Sabra and Shatila: A reluctant walk down memory lane

Sabra and Shatila. Pic by MB on beirutpublicspace.wordpress.com

The Palestinian refugee camps of Sabra and Shatila are only a few kilometres from the polish of downtown Beirut, but they might as well be in a different country.

To walk down the frenetic main street is a physically disorientating experience.

Everywhere you look there is filth and rubbish. Blood from the butcher’s courses across the grubby pavements; stray goats nibble at black bin bags heaped in 6ft piles by the road; muddy paths leading to crumbling hovels wind off deep into the camp, and scooter after scooter screeches down the road through a teeming bustle of the downbeat and dejected.

Parts of the camp lack even basic services

It was here in September 1982 that a Christian militia allied to the Israeli army carried out a two-day massacre and slaughtered anywhere between 800 to 3,500 defenceless Palestinian refugees.

At the height of the Lebanese civil war, after Israel had invaded Lebanon in a bid to stamp out the Palestinian Liberation Organisation and establish a Christian vassal state north of their border, Phalangist militiamen went on the rampage through the camps despite the full knowledge of some of the Israeli high command about what was taking place. The names of Sabra and Shatila have lived in infamy ever since.

The camps themselves sprung up as a result of the 1948 Arab-Israeli War, but have now become a permanent feature of the Lebanese capital featuring all the things you might see in any other Arab town.

The market selling plump tomatoes and courgettes sits under the shadow of a large mosque with a towering minaret, while lines of hungry men jostle at the shwarma stall and others have their beards trimmed at the nearby barber.

But walking through the camp it is impossible to keep track of the number of men who have fallen victim to the impenetrable Shatila Stare – that lost-for-good look which speaks of a wretched inner hopelessness.

Amid all the filth and the car fumes, a group of children play happily on a rusty, miniature roundabout on the side of camp’s main street. Grinning and squawking, for them it is the only way to play they have ever known.

Another, very pretty girl of maybe eight or nine years of age stands by a rack of cauliflowers in the market. As a child in the West she would have a wealth of opportunities in a life away from the garbage-filled gutter.

In Lebanon she has become a prisoner.

Reading Dan Brown in Damascus

Dan Brown's creation still divides opinion in the Middle East

Ullin throws back her head, clasps her hands together and cries out in dismay.

“You don’t like the Da Vinci Code? Why not?”

Dan Brown’s Christian revisionism blockbuster has come in for its fair share of opprobrium since it was published in 2003, but Ullin, a graphic designer, is not having any of it.

The 28-year-old, who is wearing a denim jacket with sunglasses propped up behind her brow, has read all of his books.

The former art student says she likes The Da Vinci Code for a number of reasons – the main one being that her favourite painting is The Last Supper, Leonardo Da Vinci’s famous mural depicting the biblical meal when Jesus supposedly told his disciples that one of them would betray him.

According to Ullin, huge numbers of readers across the Middle East like the Dan Brown bestseller because they think it reveals new details about the life of Jesus – a fact that would no doubt irk a large number of Christian leaders in the region, some of whom persuaded their governments to ban both the book and film because of its suggestion that Mary Magdalene fathered the Son of God’s child.

Speak to some scurrilous Damascenes and they will tell you the secret of the book’s popularity here lies among the country’s  Muslims, who read it to snigger over the “truths” supposedly being scooped up about the life of Jesus – though this theory somehow overlooks the fact that Christ is one of Islam’s most important prophets.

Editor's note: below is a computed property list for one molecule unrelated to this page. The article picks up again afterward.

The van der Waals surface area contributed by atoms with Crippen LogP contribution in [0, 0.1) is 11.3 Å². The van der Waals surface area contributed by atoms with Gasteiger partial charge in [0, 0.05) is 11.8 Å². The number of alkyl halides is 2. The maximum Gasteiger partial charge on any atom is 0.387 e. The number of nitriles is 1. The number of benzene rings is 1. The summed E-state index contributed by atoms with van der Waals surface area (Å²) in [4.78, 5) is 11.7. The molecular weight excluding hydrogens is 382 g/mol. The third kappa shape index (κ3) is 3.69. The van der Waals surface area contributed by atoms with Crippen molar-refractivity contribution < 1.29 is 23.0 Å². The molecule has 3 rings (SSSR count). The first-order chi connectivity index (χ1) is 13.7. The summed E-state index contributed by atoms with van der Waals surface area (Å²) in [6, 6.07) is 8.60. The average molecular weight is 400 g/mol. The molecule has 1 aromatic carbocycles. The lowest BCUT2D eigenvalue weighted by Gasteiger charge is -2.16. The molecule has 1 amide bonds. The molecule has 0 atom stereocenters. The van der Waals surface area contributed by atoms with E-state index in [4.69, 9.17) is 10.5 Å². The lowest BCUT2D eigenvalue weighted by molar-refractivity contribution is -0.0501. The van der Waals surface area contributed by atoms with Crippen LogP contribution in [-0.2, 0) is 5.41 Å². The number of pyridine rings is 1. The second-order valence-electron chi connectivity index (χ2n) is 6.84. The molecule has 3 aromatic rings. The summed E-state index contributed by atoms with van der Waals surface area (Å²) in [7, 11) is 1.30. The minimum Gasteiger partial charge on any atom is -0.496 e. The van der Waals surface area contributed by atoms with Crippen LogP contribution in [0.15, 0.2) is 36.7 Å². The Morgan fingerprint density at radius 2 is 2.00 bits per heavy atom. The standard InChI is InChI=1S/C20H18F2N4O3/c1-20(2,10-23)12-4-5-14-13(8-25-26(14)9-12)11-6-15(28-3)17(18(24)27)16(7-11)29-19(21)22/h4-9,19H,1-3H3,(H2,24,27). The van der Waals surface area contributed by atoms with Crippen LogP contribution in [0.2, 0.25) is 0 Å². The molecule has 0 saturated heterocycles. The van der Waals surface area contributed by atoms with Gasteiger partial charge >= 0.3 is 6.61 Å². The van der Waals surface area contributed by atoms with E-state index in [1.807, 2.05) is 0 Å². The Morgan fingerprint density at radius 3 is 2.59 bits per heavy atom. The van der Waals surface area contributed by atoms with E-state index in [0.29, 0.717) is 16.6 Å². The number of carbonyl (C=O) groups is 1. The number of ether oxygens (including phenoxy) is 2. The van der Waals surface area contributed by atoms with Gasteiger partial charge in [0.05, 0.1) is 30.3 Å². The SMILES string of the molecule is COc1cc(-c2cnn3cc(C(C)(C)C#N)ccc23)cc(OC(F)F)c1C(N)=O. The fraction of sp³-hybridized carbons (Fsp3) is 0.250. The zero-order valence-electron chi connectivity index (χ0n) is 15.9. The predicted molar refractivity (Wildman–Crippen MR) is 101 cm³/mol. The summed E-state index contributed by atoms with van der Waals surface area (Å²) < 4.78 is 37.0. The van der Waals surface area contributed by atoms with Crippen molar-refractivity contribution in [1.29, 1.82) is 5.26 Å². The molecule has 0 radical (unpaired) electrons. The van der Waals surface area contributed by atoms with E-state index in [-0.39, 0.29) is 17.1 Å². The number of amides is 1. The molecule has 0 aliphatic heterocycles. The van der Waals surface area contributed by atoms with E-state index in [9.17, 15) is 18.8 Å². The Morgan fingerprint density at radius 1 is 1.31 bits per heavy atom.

But for Ullin there is another, altogether more prosaic reason that she admires Dan Brown – “I like him because he makes you want to turn the page.”

Perhaps there is more in common between East and West than meets the eye.

Syria, sex and a case of double standards

Sex before marriage in Syria is unthinkable – at least for the women

 

A language exchange in the Christian Quarter of Damascus.

Dima and Hiba – not their real names – are struggling to suppress their giggles as they sip glasses of Coca-Cola through straws at a table set into the corner of an Old City cafe.

The conversation has turned, rather unexpectedly, to the one thing it probably shouldn’t in the company of two female strangers – sex.

“This is what we girls chat about when we get together,” reveals 22-year-old Dima, her shiny dark hair cascading over her shoulders.

Normally these occasions are a chance to brush-up on one’s spoken Arabic; acquire a few choice transitive verbs perhaps, or get a chance to flex some under-used grammar.

And there is no doubting that tonight’s session provides a probing insight into the street vernacular of the Levant – albeit one which lies towards the more lascivious end of the linguistic spectrum.

After abruptly turning the talk away from type-I present tense verbs, Hiba, a 29-year-old college administrator, reveals that the first night of a married couple’s life is often referred to as the laylat al-dakhla, or night of entering – an idiom which should require no explanation in society where a bride is usually expected to be a virgin until the evening of her wedding.

Although traditionally both the man and women are supposed to have given themselves to nobody else prior to the day of nuptials, predictably there is one rule for the boys and another for the girls.

It would often be unthinkable – publicly at least – for anyone to know that a girl was not a virgin prior to her wedding. Yet for a guy to play the field a bit before he ties the knot is not particularly uncommon. Even among many men who might be considered to have “Western” attitudes, there is sometimes a prevailing view that a “good woman” is one who has not had sex.